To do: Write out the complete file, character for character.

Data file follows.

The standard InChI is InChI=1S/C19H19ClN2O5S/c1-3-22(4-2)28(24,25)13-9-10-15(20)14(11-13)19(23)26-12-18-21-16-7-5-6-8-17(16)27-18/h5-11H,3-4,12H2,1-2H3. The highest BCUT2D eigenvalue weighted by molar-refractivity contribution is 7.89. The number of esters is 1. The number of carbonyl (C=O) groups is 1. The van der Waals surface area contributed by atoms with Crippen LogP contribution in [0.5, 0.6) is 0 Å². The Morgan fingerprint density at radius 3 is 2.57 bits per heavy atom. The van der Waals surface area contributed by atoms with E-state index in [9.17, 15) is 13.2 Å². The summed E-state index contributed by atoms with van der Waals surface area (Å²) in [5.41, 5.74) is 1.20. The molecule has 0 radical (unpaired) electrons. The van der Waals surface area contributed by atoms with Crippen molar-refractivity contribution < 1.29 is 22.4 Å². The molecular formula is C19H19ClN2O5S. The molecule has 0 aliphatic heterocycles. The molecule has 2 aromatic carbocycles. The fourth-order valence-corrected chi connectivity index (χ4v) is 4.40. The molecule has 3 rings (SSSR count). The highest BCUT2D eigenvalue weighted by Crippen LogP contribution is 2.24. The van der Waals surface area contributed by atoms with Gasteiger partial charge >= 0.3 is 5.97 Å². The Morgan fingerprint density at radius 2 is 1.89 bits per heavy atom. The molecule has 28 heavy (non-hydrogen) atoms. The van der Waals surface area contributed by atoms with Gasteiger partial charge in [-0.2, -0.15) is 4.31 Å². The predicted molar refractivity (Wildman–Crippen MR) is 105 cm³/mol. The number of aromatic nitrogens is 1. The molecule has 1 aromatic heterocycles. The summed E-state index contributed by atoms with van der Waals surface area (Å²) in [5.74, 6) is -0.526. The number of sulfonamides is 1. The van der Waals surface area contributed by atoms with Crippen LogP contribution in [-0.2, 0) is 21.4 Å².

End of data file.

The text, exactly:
The standard InChI is InChI=1S/C19H19ClN2O5S/c1-3-22(4-2)28(24,25)13-9-10-15(20)14(11-13)19(23)26-12-18-21-16-7-5-6-8-17(16)27-18/h5-11H,3-4,12H2,1-2H3. The highest BCUT2D eigenvalue weighted by molar-refractivity contribution is 7.89. The number of esters is 1. The number of carbonyl (C=O) groups is 1. The van der Waals surface area contributed by atoms with Crippen LogP contribution in [0.5, 0.6) is 0 Å². The Morgan fingerprint density at radius 3 is 2.57 bits per heavy atom. The van der Waals surface area contributed by atoms with E-state index in [9.17, 15) is 13.2 Å². The summed E-state index contributed by atoms with van der Waals surface area (Å²) in [5.41, 5.74) is 1.20. The molecule has 0 radical (unpaired) electrons. The van der Waals surface area contributed by atoms with Crippen molar-refractivity contribution < 1.29 is 22.4 Å². The molecular formula is C19H19ClN2O5S. The molecule has 0 aliphatic heterocycles. The molecule has 2 aromatic carbocycles. The fourth-order valence-corrected chi connectivity index (χ4v) is 4.40. The molecule has 3 rings (SSSR count). The highest BCUT2D eigenvalue weighted by Crippen LogP contribution is 2.24. The van der Waals surface area contributed by atoms with Gasteiger partial charge >= 0.3 is 5.97 Å². The Morgan fingerprint density at radius 2 is 1.89 bits per heavy atom. The molecule has 28 heavy (non-hydrogen) atoms. The van der Waals surface area contributed by atoms with Gasteiger partial charge in [-0.2, -0.15) is 4.31 Å². The predicted molar refractivity (Wildman–Crippen MR) is 105 cm³/mol. The number of aromatic nitrogens is 1. The molecule has 1 aromatic heterocycles. The summed E-state index contributed by atoms with van der Waals surface area (Å²) in [5.74, 6) is -0.526. The number of sulfonamides is 1. The van der Waals surface area contributed by atoms with Crippen LogP contribution in [-0.2, 0) is 21.4 Å².